“If people understand, there’s no need to explain. If they don’t, there’s no use explaining.”
Rejecting the elegant tubular steel of Le Corbusier and Marcel Breuer’s furniture, Jean Prouvé became the first designer to adapt for domestic purposes the industrial machines that folded, bent, and stamped sheet metal. His career spanned more than sixty years as an architect, designer, teacher, and craftsman, and he was particularly well known for his role in the prefabricated housing movement.
Jean Prouvé was born in Paris in 1901 to painter Victor Prouvé and pianist Marie Duhamel. He grew up in a creative environment with surrounding ideals of the art school L’École de Nancy, where his father was a member. The school stressed the importance of utilizing industrial technologies in the creation of designs, as well as spreading its products to the masses, and treating art as an industry. Prouvé went on to study at the school, and subsequently was apprenticed to both a blacksmith and a metalworking shop in Paris.
Prouvé gained an intimate knowledge of metals during his training, and by the age of 22 had opened his first studio to the public, presenting his first piece of furniture, La Chaise Inclinable. The reclining chair used the technique of flat steel tubes, which allowed the chair to be folded and stacked. Aware of the limitations of ornamental work and keen to embrace the modern movement, Prouvé moved on to steel and arc-welding. In 1931, he established the Atelier Jean Prouvé, where he began to produce light-weight metal furniture of his own design, along with highly industrialized pieces for the building industry.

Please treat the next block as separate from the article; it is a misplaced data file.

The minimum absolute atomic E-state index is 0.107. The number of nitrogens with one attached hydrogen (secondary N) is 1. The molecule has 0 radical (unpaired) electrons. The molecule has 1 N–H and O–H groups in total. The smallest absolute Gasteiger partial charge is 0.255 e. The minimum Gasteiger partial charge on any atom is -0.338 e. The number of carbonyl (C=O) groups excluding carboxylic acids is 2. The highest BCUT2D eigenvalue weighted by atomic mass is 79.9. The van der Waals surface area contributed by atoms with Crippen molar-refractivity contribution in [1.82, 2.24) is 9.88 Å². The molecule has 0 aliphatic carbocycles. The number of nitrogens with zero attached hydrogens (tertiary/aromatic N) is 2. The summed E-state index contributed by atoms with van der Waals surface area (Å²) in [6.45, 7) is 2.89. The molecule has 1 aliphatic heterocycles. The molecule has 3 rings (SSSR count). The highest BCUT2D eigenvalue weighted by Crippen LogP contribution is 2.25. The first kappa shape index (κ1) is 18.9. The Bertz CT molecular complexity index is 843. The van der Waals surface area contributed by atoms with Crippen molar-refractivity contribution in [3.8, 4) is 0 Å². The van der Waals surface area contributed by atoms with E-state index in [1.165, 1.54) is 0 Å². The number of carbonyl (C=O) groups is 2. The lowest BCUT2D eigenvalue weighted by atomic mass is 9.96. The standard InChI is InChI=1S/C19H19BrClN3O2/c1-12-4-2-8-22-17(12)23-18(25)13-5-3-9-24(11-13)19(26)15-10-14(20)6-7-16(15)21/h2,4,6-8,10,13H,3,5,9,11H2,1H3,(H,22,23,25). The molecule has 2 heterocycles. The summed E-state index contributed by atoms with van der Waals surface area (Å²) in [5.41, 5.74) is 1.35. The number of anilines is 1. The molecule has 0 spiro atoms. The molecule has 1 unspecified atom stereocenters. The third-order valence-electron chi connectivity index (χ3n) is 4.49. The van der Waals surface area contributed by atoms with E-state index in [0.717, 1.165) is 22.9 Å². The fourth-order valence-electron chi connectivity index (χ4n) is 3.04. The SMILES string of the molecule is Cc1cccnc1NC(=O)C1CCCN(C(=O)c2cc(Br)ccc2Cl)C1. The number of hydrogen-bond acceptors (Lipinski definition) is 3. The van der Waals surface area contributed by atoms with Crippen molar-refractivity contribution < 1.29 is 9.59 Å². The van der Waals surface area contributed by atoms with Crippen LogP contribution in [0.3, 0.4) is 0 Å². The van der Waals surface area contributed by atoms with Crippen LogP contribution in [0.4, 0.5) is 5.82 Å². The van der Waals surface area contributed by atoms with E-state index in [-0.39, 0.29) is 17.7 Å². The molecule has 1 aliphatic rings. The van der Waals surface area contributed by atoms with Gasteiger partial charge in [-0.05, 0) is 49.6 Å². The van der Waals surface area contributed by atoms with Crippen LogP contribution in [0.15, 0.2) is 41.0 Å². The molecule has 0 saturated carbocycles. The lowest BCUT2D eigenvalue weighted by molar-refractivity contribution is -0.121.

This period saw the invention of many of Prouvé’s most notable furniture pieces such as the Cité set, which consisted of furniture for university students. By 1936, Prouvé had standard outfittings for hospitals, offices, and schools. He also collaborated with famous architect Le Corbusier to design a bathroom unit, along with releasing his first standalone prefabricated structure.
During World War II, Prouvé’s studio was commissioned to elaborate on the designs and create prefabricated barracks for the French Army. This allowed him to develop his signature structural system, key to his later architectural designs. Prouvé pioneered new techniques that would permit the efficient and inexpensive construction of buildings with prefabricated components, while retaining architectural quality and individuality.
Despite his modesty as a self-proclaimed metal worker and creator of nomadic designs, Prouvé is now considered one of the most influential designers of the 20th Century. Today, his pieces are in demand by collectors around the world, and highly sought after at auction. A set of his ‘semi metal chairs’ sell for a cool 40,000 US dollars, the last thing Prouvé would have ever envisaged when designing the cost-effective industrial furniture.
Anna Grassham / Head of Modern Design
Banner Image: Jean Prouvé Guéridon Bas Coffee Table. Image courtesy of Not Another Room